Give baby an immune boost
Help your baby’s sensitive immune system keep her healthy. Midwife Philippa Hime’s advice will help keep the germs at bay.
Right from the beginning, parent’s try their upmost to protect and nurture their babies to be healthy and growing well. It is in that first year of life that it’s hardest to protect them. Baby’s first sniffle is not a milestone we look forward to, but unfortunately it will happen at some point. Fortunately, there are ways to help keep the germs at bay, and that little body fighting strong:
- Breast is best. Breastmilk is jam-packed with vital antibodies that help your baby develop a well-rounded immune system. Breastmilk itself has germ-fighting cells that help detect and destroy any nasty bugs that come its way. Its Mother Nature’s way of providing protection, and it is on tap 24/7.
- Give them the good stuff. When you introduce solids to your little one, include lots of fresh fruit and veggies in her meals. The vitamins these food items contain will boost her immune system keeping her healthy, especially foods high in vitamin C like strawberries. It’s also a good idea to include a probiotic for infants in your baby’s daily diet. You can find this at most pharmacies. Good gut health has been proven to boost the immune system, and is one of the first lines of defense against illness.
- Keep it clean. It is important to maintain good basic hygiene with your baby – the younger they are, the more important this is. So, wash your hands after every nappy change and before any feed, and sterilise any objects that baby puts in her mouth (such as dummies). If you’re not comfortable with people holding your newborn, it’s perfectly acceptable to tell them no. Also discourage people from kissing your tiny baby, especially on the mouth. Try to limit contact with others who are unwell, especially children.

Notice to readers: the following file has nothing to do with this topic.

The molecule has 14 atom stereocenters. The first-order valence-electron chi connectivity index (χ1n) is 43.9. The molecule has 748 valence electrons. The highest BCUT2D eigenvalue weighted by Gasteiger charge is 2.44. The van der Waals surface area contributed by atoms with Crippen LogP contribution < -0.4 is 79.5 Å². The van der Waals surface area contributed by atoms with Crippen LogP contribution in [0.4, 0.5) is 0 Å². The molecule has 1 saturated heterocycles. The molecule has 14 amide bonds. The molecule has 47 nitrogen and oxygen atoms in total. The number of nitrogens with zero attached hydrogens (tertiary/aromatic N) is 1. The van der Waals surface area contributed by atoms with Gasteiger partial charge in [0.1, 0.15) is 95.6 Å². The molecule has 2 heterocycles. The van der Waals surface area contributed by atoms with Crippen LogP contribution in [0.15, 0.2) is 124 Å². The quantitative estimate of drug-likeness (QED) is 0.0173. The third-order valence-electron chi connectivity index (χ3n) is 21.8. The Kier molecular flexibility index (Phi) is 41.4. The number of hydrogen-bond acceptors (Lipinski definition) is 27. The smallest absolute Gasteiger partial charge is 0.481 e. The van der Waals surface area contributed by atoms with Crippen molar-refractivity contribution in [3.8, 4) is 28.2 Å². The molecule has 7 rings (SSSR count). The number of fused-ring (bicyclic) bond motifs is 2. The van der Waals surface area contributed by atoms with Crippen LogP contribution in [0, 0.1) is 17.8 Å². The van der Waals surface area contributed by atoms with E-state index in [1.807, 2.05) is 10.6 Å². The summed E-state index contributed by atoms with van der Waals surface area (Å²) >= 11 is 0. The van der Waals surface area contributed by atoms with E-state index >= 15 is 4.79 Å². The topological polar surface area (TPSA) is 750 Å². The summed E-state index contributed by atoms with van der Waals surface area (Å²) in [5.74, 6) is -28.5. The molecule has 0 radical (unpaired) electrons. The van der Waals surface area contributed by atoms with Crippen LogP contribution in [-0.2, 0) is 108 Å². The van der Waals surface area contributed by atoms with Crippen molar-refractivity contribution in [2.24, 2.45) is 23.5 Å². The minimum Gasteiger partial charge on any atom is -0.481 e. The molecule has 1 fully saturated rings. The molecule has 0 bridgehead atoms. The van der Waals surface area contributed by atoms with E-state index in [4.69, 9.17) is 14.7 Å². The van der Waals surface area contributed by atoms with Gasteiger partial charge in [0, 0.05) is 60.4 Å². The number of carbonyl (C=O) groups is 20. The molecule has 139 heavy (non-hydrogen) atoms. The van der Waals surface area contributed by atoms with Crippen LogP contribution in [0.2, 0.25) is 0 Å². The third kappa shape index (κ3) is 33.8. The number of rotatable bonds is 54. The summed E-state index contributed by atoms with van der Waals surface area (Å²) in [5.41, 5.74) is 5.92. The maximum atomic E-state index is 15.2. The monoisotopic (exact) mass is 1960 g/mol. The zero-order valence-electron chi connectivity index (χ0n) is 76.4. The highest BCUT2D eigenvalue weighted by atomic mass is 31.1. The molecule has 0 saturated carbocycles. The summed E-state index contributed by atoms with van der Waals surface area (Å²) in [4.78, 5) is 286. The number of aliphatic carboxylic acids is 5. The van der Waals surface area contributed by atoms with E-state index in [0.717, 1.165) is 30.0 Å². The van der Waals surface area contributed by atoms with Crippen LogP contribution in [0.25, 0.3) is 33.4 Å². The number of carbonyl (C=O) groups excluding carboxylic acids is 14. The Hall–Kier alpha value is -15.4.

- Count on sleep. Babies, especially younger babies, need a great deal of sleep in a 24-hour period. Make sure your little one gets enough of this. After all, newborns should only be awake for about 45 minutes at a time. Babies that don’t get enough sleep can be more susceptible to illness. Follow age-appropriate awake times for your little one – if you’re not sure, chat to your clinic sister for advice.
- Avoid antibiotics. If possible avoid giving unnecessary treatment to your baby especially in the first year. With some infections, an antibiotic is unavoidable but it is important to remember that they only help with bacterial infections. Most sniffles are caused by viral infections to which antibiotics have no effect.
Despite all these precautions your little one can still get sick. If your baby develops a fever (a temperature of 38 ℃ or higher), is unusually lethargic, or won’t feed, take her to the doctor. Trust your instincts and don’t worry about making a fuss over nothing – it’s always better to be sure when it comes to your baby’s health.